Poorest poor in U.S. hits new record: 1 in 15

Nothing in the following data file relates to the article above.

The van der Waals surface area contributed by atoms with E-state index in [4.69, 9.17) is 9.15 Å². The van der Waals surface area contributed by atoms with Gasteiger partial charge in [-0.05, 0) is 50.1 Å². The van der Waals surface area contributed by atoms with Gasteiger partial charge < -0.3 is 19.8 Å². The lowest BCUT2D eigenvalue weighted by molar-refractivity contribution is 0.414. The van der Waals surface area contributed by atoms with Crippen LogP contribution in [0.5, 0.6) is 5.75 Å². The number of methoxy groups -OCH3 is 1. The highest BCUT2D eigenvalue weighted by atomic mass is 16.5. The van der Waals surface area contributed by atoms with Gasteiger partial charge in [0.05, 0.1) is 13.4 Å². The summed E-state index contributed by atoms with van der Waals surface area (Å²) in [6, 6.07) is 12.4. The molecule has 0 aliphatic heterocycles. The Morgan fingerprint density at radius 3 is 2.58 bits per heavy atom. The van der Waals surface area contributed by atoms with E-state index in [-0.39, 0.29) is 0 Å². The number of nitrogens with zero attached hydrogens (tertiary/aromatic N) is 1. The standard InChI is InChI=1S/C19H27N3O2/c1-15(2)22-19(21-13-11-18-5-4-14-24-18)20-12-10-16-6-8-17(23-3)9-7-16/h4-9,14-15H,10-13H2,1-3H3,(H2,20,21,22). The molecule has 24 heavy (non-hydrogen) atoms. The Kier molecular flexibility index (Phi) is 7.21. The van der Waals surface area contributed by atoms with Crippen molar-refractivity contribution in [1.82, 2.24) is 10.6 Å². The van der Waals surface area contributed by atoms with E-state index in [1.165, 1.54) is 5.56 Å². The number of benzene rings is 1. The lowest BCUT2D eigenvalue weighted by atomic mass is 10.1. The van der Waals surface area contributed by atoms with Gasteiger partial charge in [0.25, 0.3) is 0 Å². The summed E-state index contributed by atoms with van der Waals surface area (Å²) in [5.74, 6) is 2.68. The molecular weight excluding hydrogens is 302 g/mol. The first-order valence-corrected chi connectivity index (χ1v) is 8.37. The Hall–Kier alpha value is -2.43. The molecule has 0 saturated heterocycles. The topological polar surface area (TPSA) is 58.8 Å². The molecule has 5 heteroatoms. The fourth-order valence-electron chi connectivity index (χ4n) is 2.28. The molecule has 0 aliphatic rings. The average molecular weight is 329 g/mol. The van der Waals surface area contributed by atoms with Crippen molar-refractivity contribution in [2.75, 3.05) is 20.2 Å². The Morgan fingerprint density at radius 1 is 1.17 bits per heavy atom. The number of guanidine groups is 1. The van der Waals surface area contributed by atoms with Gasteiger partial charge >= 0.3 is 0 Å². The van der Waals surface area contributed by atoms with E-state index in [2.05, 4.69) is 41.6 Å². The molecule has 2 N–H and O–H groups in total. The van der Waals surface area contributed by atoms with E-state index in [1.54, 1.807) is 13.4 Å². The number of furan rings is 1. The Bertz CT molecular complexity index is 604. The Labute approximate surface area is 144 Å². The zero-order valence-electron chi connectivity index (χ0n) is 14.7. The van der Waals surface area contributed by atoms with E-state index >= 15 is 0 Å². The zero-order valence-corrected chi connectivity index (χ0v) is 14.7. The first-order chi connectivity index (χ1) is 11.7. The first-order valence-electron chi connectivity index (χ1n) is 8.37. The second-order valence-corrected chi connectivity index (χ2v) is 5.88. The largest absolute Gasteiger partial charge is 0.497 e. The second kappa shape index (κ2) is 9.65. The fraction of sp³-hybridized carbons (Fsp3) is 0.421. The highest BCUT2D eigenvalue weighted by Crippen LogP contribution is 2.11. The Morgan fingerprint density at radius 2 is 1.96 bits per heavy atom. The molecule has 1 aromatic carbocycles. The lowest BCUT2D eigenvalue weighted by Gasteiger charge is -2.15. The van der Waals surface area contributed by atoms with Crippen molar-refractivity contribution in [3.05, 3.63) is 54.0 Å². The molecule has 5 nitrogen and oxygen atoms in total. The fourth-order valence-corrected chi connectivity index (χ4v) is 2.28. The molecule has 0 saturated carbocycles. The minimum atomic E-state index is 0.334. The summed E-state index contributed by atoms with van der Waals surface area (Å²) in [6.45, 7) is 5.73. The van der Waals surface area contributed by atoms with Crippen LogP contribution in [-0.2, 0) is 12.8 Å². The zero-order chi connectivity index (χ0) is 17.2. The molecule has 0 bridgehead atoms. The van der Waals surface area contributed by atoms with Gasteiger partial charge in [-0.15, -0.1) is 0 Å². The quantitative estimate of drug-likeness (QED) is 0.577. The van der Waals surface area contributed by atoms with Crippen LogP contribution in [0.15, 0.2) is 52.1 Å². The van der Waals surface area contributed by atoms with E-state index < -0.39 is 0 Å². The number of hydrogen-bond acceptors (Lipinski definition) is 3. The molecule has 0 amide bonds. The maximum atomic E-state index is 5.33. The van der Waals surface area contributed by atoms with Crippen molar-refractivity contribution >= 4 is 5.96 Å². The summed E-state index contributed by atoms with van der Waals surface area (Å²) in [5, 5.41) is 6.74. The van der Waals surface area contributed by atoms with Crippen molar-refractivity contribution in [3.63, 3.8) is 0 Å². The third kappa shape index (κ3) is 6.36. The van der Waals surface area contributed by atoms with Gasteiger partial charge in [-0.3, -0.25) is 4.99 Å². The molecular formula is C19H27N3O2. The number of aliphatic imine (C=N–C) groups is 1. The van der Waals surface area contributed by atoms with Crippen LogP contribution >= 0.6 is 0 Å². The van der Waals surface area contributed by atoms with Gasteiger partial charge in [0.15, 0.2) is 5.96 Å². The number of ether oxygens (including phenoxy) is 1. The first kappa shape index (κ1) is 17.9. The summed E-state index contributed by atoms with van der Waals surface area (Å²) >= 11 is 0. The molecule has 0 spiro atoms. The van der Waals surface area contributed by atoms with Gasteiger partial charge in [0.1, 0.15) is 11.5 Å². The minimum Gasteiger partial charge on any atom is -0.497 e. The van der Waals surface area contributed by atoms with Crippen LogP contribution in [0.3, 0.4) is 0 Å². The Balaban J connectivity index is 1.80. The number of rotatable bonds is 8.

Boise metro area ranks 92nd in nationWASHINGTON — The ranks of America’s poorest poor have climbed to a record high — 1 in 15 people — spread widely across metropolitan areas as the housing bust pushed many inner-city poor into suburbs and other outlying places and shriveled jobs and income. The Boise metropolitan area ranks 92nd in the nation for concentrated poverty, according to the data. Although Boise proper has no concentrated poverty, the rate jumps to 3.6 percent in the suburbs if Boise itself is ignored — placing the outlying cities at 41 nationwide for concentrated poverty in suburban areas. New census data paint a stark portrait of the nation’s haves and have-nots at a time when unemployment remains persistently high. It comes a week before the government releases first-ever economic data that will show more Hispanics, elderly and working-age poor have fallen into poverty. In all, the numbers underscore the breadth and scope by which the downturn has reached further into mainstream America. “There now really is no unaffected group, except maybe the very top income earners,” said Robert Moffitt, a professor of economics at Johns Hopkins University. “Recessions are supposed to be temporary, and when it’s over, everything returns to where it was before. But the worry now is that the downturn — which will end eventually — will have long-lasting effects on families who lose jobs, become worse off and can’t recover.” Traditional inner-city black ghettos are thinning out and changing, drawing in impoverished Hispanics who have low-wage jobs or are unemployed. Neighborhoods with poverty rates of at least 40 percent are stretching over broader areas, increasing in suburbs at twice the rate of cities.